He says stocks rose on a sea of liquidity and they may crash when that liquidity is removed. Simply put, markets run out of buyers. This is a warning to other elites, but it’s also a warning to you and me.

It may be time for everyday investors to listen to the big money. They are the ones who see financial crashes coming first.

The exact date is unimportant. What is most important is that the crisis is coming and the time to prepare is now. It could happen in 2018, 2019, or it could happen tomorrow. The conditions for collapse are all in place.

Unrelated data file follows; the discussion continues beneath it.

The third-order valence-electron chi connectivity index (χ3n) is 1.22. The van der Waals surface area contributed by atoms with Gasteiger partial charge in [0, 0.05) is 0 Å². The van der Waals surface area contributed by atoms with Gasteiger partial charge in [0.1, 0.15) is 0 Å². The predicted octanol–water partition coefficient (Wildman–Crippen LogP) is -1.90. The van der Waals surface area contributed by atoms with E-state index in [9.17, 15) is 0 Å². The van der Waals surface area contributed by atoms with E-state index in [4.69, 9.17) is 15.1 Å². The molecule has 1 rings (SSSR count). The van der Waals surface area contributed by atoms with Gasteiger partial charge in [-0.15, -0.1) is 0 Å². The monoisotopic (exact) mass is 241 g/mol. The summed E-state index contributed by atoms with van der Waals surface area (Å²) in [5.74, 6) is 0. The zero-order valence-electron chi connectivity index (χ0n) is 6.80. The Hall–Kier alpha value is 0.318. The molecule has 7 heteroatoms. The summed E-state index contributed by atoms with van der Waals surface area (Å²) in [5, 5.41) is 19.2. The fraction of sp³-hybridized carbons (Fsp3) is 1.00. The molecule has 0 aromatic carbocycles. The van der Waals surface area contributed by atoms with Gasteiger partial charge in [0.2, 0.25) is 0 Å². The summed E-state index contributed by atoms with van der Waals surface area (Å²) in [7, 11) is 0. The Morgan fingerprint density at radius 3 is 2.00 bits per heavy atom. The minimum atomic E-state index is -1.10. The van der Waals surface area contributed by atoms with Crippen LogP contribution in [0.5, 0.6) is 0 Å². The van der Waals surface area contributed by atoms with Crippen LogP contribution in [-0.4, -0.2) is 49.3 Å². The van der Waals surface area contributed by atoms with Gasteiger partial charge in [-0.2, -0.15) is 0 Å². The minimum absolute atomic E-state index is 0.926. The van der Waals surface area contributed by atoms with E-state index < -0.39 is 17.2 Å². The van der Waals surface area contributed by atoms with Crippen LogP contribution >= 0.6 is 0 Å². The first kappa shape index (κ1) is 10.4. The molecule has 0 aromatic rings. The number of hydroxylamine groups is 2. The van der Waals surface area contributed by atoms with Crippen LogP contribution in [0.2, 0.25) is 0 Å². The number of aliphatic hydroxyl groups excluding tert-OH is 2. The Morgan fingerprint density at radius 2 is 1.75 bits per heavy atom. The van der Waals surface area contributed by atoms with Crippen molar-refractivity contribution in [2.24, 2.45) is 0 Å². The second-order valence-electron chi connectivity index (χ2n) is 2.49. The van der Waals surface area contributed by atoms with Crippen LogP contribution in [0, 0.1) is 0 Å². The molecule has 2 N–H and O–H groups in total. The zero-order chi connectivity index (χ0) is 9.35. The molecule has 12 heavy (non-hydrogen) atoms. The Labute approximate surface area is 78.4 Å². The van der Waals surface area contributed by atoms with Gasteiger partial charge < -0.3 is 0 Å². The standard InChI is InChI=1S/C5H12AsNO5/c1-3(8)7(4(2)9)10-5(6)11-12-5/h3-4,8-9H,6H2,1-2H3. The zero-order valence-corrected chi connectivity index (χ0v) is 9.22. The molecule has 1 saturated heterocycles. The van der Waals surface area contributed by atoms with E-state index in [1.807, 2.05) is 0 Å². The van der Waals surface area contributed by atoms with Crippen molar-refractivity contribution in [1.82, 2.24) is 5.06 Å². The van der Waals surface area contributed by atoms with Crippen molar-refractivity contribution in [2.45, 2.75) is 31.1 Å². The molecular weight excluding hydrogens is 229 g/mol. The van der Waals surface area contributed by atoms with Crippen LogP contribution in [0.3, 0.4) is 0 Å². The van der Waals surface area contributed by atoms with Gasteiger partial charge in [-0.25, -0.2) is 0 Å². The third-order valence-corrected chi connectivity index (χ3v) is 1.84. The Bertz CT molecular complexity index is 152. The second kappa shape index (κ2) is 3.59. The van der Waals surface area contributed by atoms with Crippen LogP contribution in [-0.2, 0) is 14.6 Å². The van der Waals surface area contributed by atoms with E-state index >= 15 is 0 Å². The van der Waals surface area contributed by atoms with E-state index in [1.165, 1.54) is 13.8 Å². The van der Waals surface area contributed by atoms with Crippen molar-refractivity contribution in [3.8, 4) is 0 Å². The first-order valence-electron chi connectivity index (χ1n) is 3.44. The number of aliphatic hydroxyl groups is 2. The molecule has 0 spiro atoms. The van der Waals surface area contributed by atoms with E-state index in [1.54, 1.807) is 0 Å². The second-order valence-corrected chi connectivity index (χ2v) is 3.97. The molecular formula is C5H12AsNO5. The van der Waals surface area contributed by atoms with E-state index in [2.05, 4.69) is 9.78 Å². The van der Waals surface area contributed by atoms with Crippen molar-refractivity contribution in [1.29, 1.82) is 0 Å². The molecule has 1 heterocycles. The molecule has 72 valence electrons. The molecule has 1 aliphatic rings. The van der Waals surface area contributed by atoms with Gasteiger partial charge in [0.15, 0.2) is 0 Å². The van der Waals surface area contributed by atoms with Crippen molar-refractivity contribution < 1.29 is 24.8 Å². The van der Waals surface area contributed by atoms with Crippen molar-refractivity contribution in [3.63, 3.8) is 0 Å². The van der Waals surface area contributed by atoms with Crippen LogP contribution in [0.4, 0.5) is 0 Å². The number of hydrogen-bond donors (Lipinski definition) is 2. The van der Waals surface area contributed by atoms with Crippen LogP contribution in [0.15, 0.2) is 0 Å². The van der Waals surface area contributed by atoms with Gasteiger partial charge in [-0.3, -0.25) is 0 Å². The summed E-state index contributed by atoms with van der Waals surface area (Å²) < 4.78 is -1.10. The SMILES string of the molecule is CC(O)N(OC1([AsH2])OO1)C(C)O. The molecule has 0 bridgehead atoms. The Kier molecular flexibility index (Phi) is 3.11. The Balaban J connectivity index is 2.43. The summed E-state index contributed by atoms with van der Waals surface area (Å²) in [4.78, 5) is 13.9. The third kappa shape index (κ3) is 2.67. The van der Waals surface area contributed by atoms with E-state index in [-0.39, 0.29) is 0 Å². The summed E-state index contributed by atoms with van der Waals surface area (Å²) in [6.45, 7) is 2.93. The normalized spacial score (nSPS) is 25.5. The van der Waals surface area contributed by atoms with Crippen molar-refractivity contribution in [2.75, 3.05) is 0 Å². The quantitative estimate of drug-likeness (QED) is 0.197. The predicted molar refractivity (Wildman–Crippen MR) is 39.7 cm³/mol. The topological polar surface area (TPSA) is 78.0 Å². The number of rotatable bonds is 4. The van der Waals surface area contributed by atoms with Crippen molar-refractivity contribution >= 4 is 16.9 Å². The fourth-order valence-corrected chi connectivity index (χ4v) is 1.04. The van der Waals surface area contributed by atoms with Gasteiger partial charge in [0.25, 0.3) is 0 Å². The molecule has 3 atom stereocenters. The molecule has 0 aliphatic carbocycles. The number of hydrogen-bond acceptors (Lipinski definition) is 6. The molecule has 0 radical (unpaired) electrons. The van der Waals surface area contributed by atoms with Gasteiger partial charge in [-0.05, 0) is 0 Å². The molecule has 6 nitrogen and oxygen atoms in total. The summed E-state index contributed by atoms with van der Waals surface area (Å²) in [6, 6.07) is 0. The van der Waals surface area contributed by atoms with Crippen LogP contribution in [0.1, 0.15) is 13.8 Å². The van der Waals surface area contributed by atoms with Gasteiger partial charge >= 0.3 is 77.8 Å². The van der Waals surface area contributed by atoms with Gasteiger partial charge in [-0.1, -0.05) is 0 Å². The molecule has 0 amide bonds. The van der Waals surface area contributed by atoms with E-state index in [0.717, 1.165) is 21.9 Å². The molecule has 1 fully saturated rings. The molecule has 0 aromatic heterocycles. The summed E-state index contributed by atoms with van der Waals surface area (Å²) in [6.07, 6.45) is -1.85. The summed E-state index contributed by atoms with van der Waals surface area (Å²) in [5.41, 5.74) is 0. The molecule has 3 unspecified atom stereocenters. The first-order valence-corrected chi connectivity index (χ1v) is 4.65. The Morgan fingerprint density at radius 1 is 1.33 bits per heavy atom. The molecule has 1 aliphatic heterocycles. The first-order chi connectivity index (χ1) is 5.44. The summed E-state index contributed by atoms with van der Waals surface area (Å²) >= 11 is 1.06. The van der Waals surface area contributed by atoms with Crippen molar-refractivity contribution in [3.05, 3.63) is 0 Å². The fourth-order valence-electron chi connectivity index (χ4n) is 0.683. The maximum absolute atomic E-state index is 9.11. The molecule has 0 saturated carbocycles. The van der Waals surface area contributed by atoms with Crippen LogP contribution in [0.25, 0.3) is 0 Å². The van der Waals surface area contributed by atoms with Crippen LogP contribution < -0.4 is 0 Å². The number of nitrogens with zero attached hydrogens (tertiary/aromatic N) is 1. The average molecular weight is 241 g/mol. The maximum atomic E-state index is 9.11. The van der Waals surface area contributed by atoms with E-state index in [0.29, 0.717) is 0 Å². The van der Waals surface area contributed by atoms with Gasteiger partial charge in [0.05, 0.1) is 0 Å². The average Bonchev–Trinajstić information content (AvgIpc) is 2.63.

And the irrational exuberance in biotech, where investors are literally throwing money at any development, no matter how speculative–just not miss the possible upside–presages and validates this looming crash.

If you’ve been mulling some traditional hedging strategies as markets keep setting record highs, the time to act may be sooner than later. Or now.

Steve Walker has no position in any stocks mentioned. MedContent Inc. has no position in any stocks mentioned. has a disclosure policy.